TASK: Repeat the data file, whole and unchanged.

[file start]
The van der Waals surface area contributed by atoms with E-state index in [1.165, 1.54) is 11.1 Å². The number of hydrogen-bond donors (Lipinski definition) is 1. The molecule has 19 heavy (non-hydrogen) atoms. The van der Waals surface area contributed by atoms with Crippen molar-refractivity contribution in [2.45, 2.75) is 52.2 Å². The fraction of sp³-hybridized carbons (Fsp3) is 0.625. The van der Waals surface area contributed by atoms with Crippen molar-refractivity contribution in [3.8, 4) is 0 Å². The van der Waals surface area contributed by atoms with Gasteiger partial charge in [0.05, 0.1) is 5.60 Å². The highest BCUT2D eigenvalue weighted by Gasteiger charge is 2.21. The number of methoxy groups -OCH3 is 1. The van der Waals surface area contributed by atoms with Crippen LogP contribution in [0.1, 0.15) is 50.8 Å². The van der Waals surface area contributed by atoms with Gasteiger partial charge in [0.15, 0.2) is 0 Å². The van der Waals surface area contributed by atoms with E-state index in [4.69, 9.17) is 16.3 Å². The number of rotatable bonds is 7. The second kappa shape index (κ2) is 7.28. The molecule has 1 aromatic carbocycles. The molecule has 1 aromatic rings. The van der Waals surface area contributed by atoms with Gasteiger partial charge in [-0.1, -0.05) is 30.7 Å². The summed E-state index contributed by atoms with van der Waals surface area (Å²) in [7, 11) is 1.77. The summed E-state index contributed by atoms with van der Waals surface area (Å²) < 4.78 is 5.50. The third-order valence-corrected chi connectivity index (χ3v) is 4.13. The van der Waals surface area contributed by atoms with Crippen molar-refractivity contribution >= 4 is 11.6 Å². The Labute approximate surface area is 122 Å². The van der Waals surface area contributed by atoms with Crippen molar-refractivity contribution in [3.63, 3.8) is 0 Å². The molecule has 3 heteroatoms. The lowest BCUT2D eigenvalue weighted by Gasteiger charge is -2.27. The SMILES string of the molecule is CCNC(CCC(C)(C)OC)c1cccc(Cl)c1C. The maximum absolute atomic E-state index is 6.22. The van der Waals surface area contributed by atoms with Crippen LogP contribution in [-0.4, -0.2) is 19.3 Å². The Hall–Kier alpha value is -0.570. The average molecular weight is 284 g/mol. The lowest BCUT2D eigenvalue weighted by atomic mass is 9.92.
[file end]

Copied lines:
The van der Waals surface area contributed by atoms with E-state index in [1.165, 1.54) is 11.1 Å². The number of hydrogen-bond donors (Lipinski definition) is 1. The molecule has 19 heavy (non-hydrogen) atoms. The van der Waals surface area contributed by atoms with Crippen molar-refractivity contribution in [2.45, 2.75) is 52.2 Å². The fraction of sp³-hybridized carbons (Fsp3) is 0.625. The van der Waals surface area contributed by atoms with Crippen molar-refractivity contribution in [3.8, 4) is 0 Å². The van der Waals surface area contributed by atoms with Gasteiger partial charge in [0.05, 0.1) is 5.60 Å². The highest BCUT2D eigenvalue weighted by Gasteiger charge is 2.21. The number of methoxy groups -OCH3 is 1. The van der Waals surface area contributed by atoms with Crippen LogP contribution in [0.1, 0.15) is 50.8 Å². The van der Waals surface area contributed by atoms with Gasteiger partial charge in [0.15, 0.2) is 0 Å². The van der Waals surface area contributed by atoms with E-state index in [4.69, 9.17) is 16.3 Å². The number of rotatable bonds is 7. The second kappa shape index (κ2) is 7.28. The molecule has 1 aromatic carbocycles. The molecule has 1 aromatic rings. The van der Waals surface area contributed by atoms with Gasteiger partial charge in [-0.1, -0.05) is 30.7 Å². The summed E-state index contributed by atoms with van der Waals surface area (Å²) in [7, 11) is 1.77. The summed E-state index contributed by atoms with van der Waals surface area (Å²) < 4.78 is 5.50. The third-order valence-corrected chi connectivity index (χ3v) is 4.13. The van der Waals surface area contributed by atoms with Crippen molar-refractivity contribution >= 4 is 11.6 Å². The Labute approximate surface area is 122 Å². The van der Waals surface area contributed by atoms with Crippen molar-refractivity contribution in [3.63, 3.8) is 0 Å². The molecule has 3 heteroatoms. The lowest BCUT2D eigenvalue weighted by Gasteiger charge is -2.27. The SMILES string of the molecule is CCNC(CCC(C)(C)OC)c1cccc(Cl)c1C. The maximum absolute atomic E-state index is 6.22. The van der Waals surface area contributed by atoms with Crippen LogP contribution in [-0.4, -0.2) is 19.3 Å². The Hall–Kier alpha value is -0.570. The average molecular weight is 284 g/mol. The lowest BCUT2D eigenvalue weighted by atomic mass is 9.92.